Friday, 9 March 2012

Facebook and the collapse of the consumer society

Is Facebook worth $100billion? Probably not, but its unusual business model has prompted an interesting piece from Michel Bauwens, writing in Al Jazeera.

The really interesting part of Bauwens' article isn't about Facebook itself, (which will probably go into unlamented terminal decline as the intrusive, stalker-ish changes required to effectively monitor, control and monetise its users become annoying enough to make many of them abandon Facebook and adopt The Next Big Thing, whatever that turns out to be)*, but about the future of open source software, open source fabrication and shared innovation generally.

If / when the world + dog stops being fascinated by casual acquaintances giving real-time status updates about their life and every day to day event in all its minute and tedious attention to detail ('Kevin Boggis is eating a double choc chip muffin') most people will easily find new ways to fritter away their time ('I don't know what's wrong with young people nowadays, making their own entertainment on social networking sites. When I were a lad, we were all passively slumped in front of the telly watching Blue Peter, Doctor Who and Top of the Pops'). What is interesting about Facebook is that users, unlike employees, are bringing "use value", rather than "exchange value" to the party:

For thousands of years, under conditions of non-capitalist production, the majority of the working population directly produced "use value" - either for themselves as subsistence farmers, or as tributes to the managerial class of the day. It is only under capitalism that a majority of the working population produces "exchange value" by selling their labour to firms. The difference between what we are paid and what the market pays for the products we are making is the "surplus value".

What's far more interesting is the impact of open source and shared innovation on value. You have people releasing usable, valuable stuff into the public domain, sometimes not directly making any money from what they produce. Even when they monetise what they've created, open-source entrepreneurs seem to be shrinking the profit pie:

Even as the open-source economy becomes the default way to create software, and even as it creates companies that reach a revenue of more than $1bn, such as Red Hat, the overall effect is still deflationary. It has been estimated that open-source annually destroys $60bn in revenues for the proprietary sector.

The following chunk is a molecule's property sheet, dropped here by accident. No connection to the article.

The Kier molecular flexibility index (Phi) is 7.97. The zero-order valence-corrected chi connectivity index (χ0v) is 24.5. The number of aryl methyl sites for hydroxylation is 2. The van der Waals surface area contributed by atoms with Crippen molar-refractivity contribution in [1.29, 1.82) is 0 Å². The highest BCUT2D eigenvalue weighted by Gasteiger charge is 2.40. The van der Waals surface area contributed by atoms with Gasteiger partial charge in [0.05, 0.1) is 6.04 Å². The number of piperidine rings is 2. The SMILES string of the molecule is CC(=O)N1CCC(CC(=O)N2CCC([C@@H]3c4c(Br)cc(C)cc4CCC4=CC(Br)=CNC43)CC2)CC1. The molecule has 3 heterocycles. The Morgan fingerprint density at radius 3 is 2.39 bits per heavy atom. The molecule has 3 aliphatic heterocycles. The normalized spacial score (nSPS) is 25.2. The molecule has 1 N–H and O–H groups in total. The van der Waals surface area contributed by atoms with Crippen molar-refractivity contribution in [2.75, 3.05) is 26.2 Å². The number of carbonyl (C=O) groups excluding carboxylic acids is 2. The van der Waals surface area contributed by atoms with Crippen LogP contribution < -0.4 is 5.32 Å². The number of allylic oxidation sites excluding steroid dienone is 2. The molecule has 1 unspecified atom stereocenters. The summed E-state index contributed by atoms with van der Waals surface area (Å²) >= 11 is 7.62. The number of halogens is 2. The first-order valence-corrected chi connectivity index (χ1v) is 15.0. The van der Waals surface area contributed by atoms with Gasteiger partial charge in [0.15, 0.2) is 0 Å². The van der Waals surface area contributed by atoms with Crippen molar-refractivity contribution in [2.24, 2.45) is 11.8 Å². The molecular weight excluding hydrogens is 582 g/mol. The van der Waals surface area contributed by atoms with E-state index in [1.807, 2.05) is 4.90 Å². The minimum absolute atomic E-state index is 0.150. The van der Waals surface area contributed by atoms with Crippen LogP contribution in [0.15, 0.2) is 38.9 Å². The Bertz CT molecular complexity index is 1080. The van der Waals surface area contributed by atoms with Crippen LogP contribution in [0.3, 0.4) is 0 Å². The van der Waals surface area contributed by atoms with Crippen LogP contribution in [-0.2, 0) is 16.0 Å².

It's not just software. There are, for example, wikis out there that would once have counted as informative, saleable textbooks, or proprietary knowledge banks, but now just arise from people collaborating to share their interests and expertise, with nobody being directly paid for the value they create. A trivial example, but what happens as technology enables more of this sort of collaboration?

True open-source manufacturing might be limited to a few enthusiasts and hobbyists right now, but what's it going to do the paying-people-to-produce value model, if we ever get to the day when getting the particular widget you want doesn't necessarily involve money flowing down a long chain of value producers (retailers, wholesalers, hauliers, shipping companies, factory owners, shareholders and widget-makers in the factories, etc), but simply modest payments to an energy company and to the people involved the low-value-added supply chain of fungible raw materials which are all you need, once you've downloaded a plan for a workable widget (that was released into the public domain by a hobbyist who just enjoyed tinkering) and reproduced it on a personal / locally available fabricating machine? And I've not even mentioned the tax collectors and bureaucracies who get their cut and produce some value in return (little things like security, public health, education, law enforcement and infrastructure, that are way too small to be seen from the planet inhabited by the various Ayn Randian space cadets currently patrolling cyberspace).